Workflow-Based Visual Programming with Node-RED
Hacking with IBM’s Node-RED
Whenever we want to build a system, we usually find that everything is a workflow. If we want to build a web application, we have to make a lot of boiler-plating components to capture user input, validate it. Then it has to be sent over the wire, the service needs to have components that validate authentication, validate and sanitize data, talk to different services to get additional information, write to the database, and so on.
Even if it’s not such a complex application, maybe you just want to write a script that knows how to connect to a database, knows http, and knows REST.
Every time I had to write such script or system, I had to initialize a package manager, npm init for example, write a bunch of dependencies, create a web-server, connect to a database, perhaps create a nice CLI to start the script. This is somehow time consuming and I haven’t even started to write the custom login and the workflow logic that I want.
Then, even if I have the boilerplate, I need to pay attention to be consistent with the interface of the data that is flowing trough the workflow.
After all that is done, then if other people will want to use or alter the same script, they have to understand the code style, the logic that is in place, and this all seems that there must be a better way to write workflow-based applications.
Good news. There is a great tool that takes care of all this! It’s called Node-RED and was created by IBM under their IOT (Internet of Things) set of tools. Node-RED is a visual programming tool that is relying a lot on I/O and it does that by having modules / components that talk to each other via messages.
Once you create a I/O workflow by tying all these components together, you can save the workflow in JSON format and share only that. It is the most amazing tool ever created for programmers, scripters and IOT fans.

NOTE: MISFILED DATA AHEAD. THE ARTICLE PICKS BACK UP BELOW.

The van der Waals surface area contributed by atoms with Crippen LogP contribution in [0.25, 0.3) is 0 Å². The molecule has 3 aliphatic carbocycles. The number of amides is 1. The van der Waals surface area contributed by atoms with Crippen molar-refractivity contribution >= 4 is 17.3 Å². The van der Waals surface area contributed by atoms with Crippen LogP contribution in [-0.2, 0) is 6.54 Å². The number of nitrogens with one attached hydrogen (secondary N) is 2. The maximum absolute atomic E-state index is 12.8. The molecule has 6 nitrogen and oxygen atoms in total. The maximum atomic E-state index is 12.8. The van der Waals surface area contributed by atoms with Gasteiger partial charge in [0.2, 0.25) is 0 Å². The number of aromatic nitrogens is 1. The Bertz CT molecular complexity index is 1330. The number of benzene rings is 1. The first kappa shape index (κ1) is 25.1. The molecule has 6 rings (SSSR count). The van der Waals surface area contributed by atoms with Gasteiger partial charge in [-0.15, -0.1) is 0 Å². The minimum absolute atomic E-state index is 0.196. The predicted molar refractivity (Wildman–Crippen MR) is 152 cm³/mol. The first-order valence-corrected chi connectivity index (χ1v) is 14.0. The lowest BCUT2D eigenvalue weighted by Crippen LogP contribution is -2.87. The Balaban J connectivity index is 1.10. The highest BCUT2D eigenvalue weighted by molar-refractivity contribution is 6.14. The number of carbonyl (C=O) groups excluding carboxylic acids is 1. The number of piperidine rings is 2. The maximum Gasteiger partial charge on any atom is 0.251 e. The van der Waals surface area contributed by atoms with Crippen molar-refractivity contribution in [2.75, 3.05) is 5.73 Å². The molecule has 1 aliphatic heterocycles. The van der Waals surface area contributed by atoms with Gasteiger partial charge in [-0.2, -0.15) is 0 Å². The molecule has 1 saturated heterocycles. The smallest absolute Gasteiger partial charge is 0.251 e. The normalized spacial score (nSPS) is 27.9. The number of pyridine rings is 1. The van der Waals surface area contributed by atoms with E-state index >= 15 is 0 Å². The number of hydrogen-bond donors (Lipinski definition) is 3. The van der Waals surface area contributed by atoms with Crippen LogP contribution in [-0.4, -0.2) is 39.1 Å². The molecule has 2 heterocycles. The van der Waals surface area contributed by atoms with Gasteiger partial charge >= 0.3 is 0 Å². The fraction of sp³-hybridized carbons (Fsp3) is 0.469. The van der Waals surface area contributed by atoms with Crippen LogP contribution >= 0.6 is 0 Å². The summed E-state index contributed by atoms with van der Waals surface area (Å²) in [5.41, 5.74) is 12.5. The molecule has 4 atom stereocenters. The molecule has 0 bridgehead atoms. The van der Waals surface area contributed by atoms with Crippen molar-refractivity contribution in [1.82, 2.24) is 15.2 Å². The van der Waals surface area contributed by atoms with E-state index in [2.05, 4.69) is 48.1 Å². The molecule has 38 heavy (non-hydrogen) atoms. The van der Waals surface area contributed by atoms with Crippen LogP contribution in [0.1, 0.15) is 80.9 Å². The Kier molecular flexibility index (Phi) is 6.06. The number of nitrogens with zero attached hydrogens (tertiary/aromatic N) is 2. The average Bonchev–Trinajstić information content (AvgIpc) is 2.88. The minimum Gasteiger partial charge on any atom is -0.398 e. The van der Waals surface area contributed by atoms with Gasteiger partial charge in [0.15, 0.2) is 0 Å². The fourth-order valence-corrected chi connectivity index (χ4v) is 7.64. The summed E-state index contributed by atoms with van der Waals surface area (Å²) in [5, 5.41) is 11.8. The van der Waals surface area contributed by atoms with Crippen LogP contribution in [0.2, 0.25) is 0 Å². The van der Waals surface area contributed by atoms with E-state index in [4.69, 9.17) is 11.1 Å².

For the rest of this article I will go over how to do migration MongoDB script using Node-RED.
The flow from the above picture does the following:
Interval Operation is an Input node that is timer-based, and every 0.2 seconds sends a signal trough the wire.
The Inject Query node is preparing the mongoDb find query to read one record at a time. For this, you can use the default msg.limit property to set the db.collection.limit() but there is no skip property to do full pagination.
For that I had to hack a little bit the Node-RED mongo component to chain skip into the equation. This most likely will resolve into a pull request in node red.
The next node, Find in MongoDB is a very simple mongoDb connection node that uses a find query. The trick and there is not so much documentation about this, actually I had to read the source code to figure this one out is that find takes the input of the previous node and validates if it’s a valid mongo query and if so executes it and messages to the next node.
The Edit Record is a function node and is where you would want to do extra work on the node before saving it again in a new or existing collection.
After doing some extra manipulation on the record data, we use the dispatch records, switch node, which is used with two outputs. The first output is to send to the MongoDB insert node, and only forwards messages that match a regex. For my purpose I’ve regex-ed that the email should be yahoo, gmail or hotmail.
So again the logic is simple, if an valid email pipe to write to MongoDB node otherwise pipe to Output no 2 which is a default debug that writes the message.payload. Below is the mongodb out node.
Some of the things and the advantages of using Node-RED to write your workflows are:
- 0% boilerplate
- strict contract between data that is flowing, they talk only trough messages and you decorate messages if you want structure on the data
- visual programming tool that has a very low learning curve
- improves productivity and its simply a joy to use it
- data exchange format for the workflows is JSON
So without further ado, try Node-Red. And Happy New Year!